Warren, Clare J.; Hanke, Felix and Kelley, Simon P.
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The determination of metamorphic cooling/exhumation rates using the apparent 40Ar/39Ar age of muscovite, important for underpinning tectonic models, is based on several simplifying assumptions including the concept of the Dodson closure temperature. These assumptions are shown to be invalid in a significant number of metamorphic scenarios where Ar diffusion is hindered, for example under certain pressure-temperature (PT) conditions, or when removal of Ar from the rock volume is inefficient due to low fluid contents and low permeability. Using numerical diffusion models which include a recently reported significant pressure dependence of Ar diffusion in muscovite, we systematically interrogate all the assumptions associated with 40Ar/39Ar dating. A simple graphic method for evaluating the PT regions in which 40Ar/39Ar dates could meaningfully constrain the timing of exhumation in an open system is presented. The link between apparent 40Ar/39Ar age and traditional “Dodson closure temperature” is found to be valid only when muscovite crystallizes under, or subsequently reaches, high temperature and relatively low pressure conditions in an open system.We show that open system behavior may be most reliably verified by comparing theoretical and measured 40Ar/39Ar age profiles across muscovite grains. We suggest that the most robust method for determining whether metamorphic muscovite 40Ar/39Ar ages relate to the timing of exhumation involves: (1) the determination of the pressure, temperature and time (PTt) conditions of muscovite crystallization, (2) the collection of high-precision and high spatial resolution 40Ar/39Ar profiles across muscovite and (3) the comparison between analytical data and numerical diffusion models. The results and discussion presented here for muscovite are equally applicable to other metamorphic minerals commonly dated using the 40Ar/39Ar system.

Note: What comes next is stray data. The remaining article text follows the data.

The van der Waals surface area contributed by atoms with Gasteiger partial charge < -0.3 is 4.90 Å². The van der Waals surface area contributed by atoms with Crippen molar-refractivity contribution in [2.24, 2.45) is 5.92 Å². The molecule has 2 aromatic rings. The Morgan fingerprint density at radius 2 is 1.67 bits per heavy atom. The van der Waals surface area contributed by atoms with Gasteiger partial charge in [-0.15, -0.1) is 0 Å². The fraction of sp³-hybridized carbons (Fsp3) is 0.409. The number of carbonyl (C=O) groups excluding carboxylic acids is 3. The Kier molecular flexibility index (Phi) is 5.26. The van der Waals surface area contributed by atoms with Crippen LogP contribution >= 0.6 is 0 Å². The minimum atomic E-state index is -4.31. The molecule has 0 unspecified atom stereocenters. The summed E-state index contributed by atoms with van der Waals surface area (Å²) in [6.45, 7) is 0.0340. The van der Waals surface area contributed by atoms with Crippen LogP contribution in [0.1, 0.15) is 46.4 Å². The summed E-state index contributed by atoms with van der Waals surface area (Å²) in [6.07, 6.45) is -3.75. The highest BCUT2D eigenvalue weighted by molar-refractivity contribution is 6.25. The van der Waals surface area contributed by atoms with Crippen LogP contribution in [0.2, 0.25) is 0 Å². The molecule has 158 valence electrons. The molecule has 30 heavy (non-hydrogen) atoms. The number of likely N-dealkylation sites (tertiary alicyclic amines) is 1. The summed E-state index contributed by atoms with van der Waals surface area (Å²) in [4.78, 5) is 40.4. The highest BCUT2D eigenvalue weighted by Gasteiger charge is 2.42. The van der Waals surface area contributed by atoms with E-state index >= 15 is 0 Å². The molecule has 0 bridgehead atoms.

|Item Type:||Conference Item|
|Copyright Holders:||The Authors|
|Project Funding Details:||
|Academic Unit/Department:||Faculty of Science, Technology, Engineering and Mathematics (STEM) > Environment, Earth and Ecosystem Sciences
Faculty of Science, Technology, Engineering and Mathematics (STEM)
|Interdisciplinary Research Centre:||Centre for Earth, Planetary, Space and Astronomical Research (CEPSAR)|
|Depositing User:||Clare Warren|
|Date Deposited:||02 Feb 2012 16:36|
|Last Modified:||04 Oct 2016 11:12|
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